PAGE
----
Here at Fernglade Farm headquarters (FFHQ), we are on the cutting edge of testing and development of small holding systems (SHS). FFHQ brings to you – the reader – the most up to date information and progress on the various SHS under development here. Constant improvement is the watchword here!
And what we’ve learned so far, is that even after 5 years of living here at FFHQ, we still get things hopelessly wrong. But we’re learning and more importantly, we’re correcting those errors so that the SHS just work!
Now that the brand new chicken house and run (the Chooktopia project) has been mostly completed, I’ve had to contemplate the walking path between the house and Chooktopia. Unfortunately, there were several fruit trees on that future pathway. Something had to give and so those fruit trees had to be moved.
This week I moved quite a few of those fruit trees from that pathway. Fortunately, it is still winter here and those colder weather conditions favour moving fruit trees. That watchword, constant improvement, strikes yet again!
|Relocating a hazelnut tree from the site of a future pathway to a different location this week|
Winter is the time to move fruit trees as many of them here are still deciduous (which is a fancy name for sleepy) and if those fruit trees are small enough they’ll relocate without too much of a shock. The trick with relocating a fruit tree successfully is to obtain as much of the root system and the surrounding soil as possible. The general rule for a well-established and healthy tree is that the root system below ground will be the equivalent mass as the fruit tree above the ground. Once you understand that general rule, you may get an insight into how hard (but certainly not impossible) it may be to relocate advanced trees.
Once the pathway between the house and Chooktopia had been cleared of fruit trees, I could then begin some of the landscaping works around the chicken housing. That work included building up the soil around the front and downhill side of Chooktopia. That newly cleared path was just perfect for using the wheelbarrow to bring soil across to the chicken’s area.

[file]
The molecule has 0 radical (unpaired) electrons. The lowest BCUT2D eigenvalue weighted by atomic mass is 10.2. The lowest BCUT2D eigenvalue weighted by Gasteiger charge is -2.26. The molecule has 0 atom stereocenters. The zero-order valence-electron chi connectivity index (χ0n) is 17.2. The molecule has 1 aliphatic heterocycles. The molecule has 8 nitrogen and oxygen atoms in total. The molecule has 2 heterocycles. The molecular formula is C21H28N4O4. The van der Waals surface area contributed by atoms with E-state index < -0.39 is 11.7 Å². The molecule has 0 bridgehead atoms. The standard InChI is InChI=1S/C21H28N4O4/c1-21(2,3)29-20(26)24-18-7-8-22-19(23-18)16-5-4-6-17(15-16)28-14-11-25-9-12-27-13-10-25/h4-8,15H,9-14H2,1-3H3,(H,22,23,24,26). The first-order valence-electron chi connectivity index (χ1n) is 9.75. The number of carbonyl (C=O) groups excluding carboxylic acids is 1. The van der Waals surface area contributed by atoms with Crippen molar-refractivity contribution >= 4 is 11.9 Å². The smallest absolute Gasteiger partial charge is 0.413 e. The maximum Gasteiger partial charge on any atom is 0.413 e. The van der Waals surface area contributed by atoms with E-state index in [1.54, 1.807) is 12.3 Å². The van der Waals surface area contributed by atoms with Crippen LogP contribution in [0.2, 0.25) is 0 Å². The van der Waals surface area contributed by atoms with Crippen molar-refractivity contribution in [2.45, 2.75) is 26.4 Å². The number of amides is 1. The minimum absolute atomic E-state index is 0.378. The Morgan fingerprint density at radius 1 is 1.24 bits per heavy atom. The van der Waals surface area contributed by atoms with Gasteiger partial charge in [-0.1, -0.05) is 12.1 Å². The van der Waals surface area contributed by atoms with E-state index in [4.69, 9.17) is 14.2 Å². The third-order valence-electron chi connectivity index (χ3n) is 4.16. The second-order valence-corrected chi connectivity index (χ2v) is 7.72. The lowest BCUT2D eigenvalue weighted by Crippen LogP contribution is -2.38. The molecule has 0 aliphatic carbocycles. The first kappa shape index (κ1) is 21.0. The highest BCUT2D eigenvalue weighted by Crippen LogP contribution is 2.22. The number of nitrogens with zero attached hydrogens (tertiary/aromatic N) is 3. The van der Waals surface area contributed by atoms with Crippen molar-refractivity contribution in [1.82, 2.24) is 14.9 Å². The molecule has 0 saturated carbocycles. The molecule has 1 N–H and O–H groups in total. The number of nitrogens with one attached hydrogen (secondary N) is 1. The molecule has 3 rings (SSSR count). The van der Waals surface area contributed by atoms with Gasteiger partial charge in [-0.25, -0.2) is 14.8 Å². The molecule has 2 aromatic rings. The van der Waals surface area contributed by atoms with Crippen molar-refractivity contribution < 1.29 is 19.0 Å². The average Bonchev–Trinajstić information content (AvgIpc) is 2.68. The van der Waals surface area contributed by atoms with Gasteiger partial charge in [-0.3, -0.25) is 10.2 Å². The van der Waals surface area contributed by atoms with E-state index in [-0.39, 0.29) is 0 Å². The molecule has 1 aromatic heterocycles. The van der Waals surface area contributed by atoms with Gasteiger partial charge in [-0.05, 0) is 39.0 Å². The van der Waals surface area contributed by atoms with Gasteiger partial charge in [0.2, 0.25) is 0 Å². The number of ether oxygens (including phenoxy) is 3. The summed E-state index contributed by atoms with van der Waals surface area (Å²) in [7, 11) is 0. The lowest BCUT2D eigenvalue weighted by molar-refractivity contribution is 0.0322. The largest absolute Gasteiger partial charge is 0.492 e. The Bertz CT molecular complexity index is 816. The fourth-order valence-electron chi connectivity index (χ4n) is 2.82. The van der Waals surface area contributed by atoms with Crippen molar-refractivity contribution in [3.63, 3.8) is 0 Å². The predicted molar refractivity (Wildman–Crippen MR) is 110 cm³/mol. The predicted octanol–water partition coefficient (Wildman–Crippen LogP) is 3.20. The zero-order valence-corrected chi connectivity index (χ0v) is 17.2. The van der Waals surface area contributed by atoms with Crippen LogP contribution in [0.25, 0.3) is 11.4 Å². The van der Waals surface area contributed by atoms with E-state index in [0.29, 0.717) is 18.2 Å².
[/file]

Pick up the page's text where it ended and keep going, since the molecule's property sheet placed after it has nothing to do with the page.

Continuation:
|The native birds assist with the supervision of landscaping the chickens enclosure|
A family of Kookaburra and Magpie birds also assisted with the landscaping. Actually, the native birds normally follow me around when I’m working because I throw (or uncover) witchetty grubs for them to feast on. As a bit of a fun fact, if I feed too many grubs to the birds they become sluggish and I can then sneak up behind those same birds and grab them! The chickens will also happily eat the grubs and in the photo above a white Silky chicken can be seen just on the inside of Chooktopia front door, willing the door to open using the full force of her fluffy personality.
That additional soil for Chooktopia was recovered from excavations behind the recently constructed wood shed. That landscaping was never quite completed, but after much digging and hauling by hand this week I can now walk completely around that wood shed and water tank – which wasn’t possible before. And there is still much soil to be removed from that area. Soil is a precious thing and it will all be deployed around the farm to good effect. Nothing goes to waste here!
|Excavations this week have opened up a pathway behind the wood shed and the new water tank|
The above photo shows some interesting things. That dark grey water tank is now completely full and you can see that it is overflowing at the top thanks to the winter rains. There is even a water pump at the base of the tank in a constructed steel cover, ready to be installed. Both of those items require a bit of serious plumbing which will hopefully take place over the next month or so.
Moving the soil was OK, but I was still left with the many fruit trees sitting in containers which had to be replanted somewhere else reasonably quickly.
For some unexplained reason I previously had a reluctance to plant fruit trees in amongst the garden beds with their mixed herbs, flowers and vegetables. I can’t explain why I had that initial reluctance. Then last year an Anzac peach fruit tree became absorbed into one of the garden beds through no fault of its own. If I was being a smarty pants, I would say that it was a deliberate experiment, but alas it was pure chance. And wouldn't you know it? That Anzac peach fruit tree grew much faster than any other fruit tree and you could almost see that tree growing if you watched closely enough!
So the editor and I decided to plant all of the relocated fruit trees into either existing or new garden beds and we’ll watch what happens this summer.
|Relocated fruit trees are planted directly into existing garden beds|
I didn’t quite have enough space in the existing garden beds to take all of the relocated fruit trees, so the lower rock wall below the house was extended quite a long way this week.
|Relocated fruit trees are planted into new garden beds|
Just to make sure those relocated fruit trees get quickly established, I applied two cubic metres (70.6 cubic feet) of manure into those areas in the form of mushroom compost (a fancy name for a mix of horse manure and bedding straw).